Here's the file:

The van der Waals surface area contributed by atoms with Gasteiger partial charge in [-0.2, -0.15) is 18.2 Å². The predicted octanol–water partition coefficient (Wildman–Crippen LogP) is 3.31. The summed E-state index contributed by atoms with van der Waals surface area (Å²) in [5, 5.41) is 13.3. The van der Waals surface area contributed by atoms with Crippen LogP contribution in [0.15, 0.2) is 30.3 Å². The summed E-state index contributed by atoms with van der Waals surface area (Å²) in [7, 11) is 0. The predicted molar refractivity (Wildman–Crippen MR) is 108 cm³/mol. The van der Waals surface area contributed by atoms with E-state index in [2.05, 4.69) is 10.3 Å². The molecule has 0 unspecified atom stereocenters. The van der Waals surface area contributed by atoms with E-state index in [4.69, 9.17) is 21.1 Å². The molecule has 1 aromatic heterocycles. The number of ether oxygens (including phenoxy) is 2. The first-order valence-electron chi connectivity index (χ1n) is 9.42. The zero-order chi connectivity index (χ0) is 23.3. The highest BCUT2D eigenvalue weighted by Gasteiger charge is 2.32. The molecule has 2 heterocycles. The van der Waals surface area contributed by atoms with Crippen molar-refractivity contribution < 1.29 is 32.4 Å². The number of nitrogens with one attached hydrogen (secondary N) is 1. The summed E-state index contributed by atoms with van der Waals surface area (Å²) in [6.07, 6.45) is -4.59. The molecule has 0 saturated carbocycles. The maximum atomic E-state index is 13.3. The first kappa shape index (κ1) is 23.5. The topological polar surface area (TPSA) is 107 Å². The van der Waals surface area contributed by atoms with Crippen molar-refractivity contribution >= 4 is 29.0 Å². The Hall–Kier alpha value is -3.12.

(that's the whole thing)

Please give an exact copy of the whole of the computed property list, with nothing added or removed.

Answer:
The van der Waals surface area contributed by atoms with Gasteiger partial charge in [-0.2, -0.15) is 18.2 Å². The predicted octanol–water partition coefficient (Wildman–Crippen LogP) is 3.31. The summed E-state index contributed by atoms with van der Waals surface area (Å²) in [5, 5.41) is 13.3. The van der Waals surface area contributed by atoms with Crippen LogP contribution in [0.15, 0.2) is 30.3 Å². The summed E-state index contributed by atoms with van der Waals surface area (Å²) in [7, 11) is 0. The predicted molar refractivity (Wildman–Crippen MR) is 108 cm³/mol. The van der Waals surface area contributed by atoms with E-state index in [2.05, 4.69) is 10.3 Å². The molecule has 0 unspecified atom stereocenters. The van der Waals surface area contributed by atoms with E-state index in [4.69, 9.17) is 21.1 Å². The molecule has 1 aromatic heterocycles. The number of ether oxygens (including phenoxy) is 2. The first-order valence-electron chi connectivity index (χ1n) is 9.42. The zero-order chi connectivity index (χ0) is 23.3. The highest BCUT2D eigenvalue weighted by Gasteiger charge is 2.32. The molecule has 2 heterocycles. The van der Waals surface area contributed by atoms with Crippen molar-refractivity contribution < 1.29 is 32.4 Å². The number of nitrogens with one attached hydrogen (secondary N) is 1. The summed E-state index contributed by atoms with van der Waals surface area (Å²) in [6.07, 6.45) is -4.59. The molecule has 0 saturated carbocycles. The maximum atomic E-state index is 13.3. The first kappa shape index (κ1) is 23.5. The topological polar surface area (TPSA) is 107 Å². The van der Waals surface area contributed by atoms with Crippen molar-refractivity contribution >= 4 is 29.0 Å². The Hall–Kier alpha value is -3.12.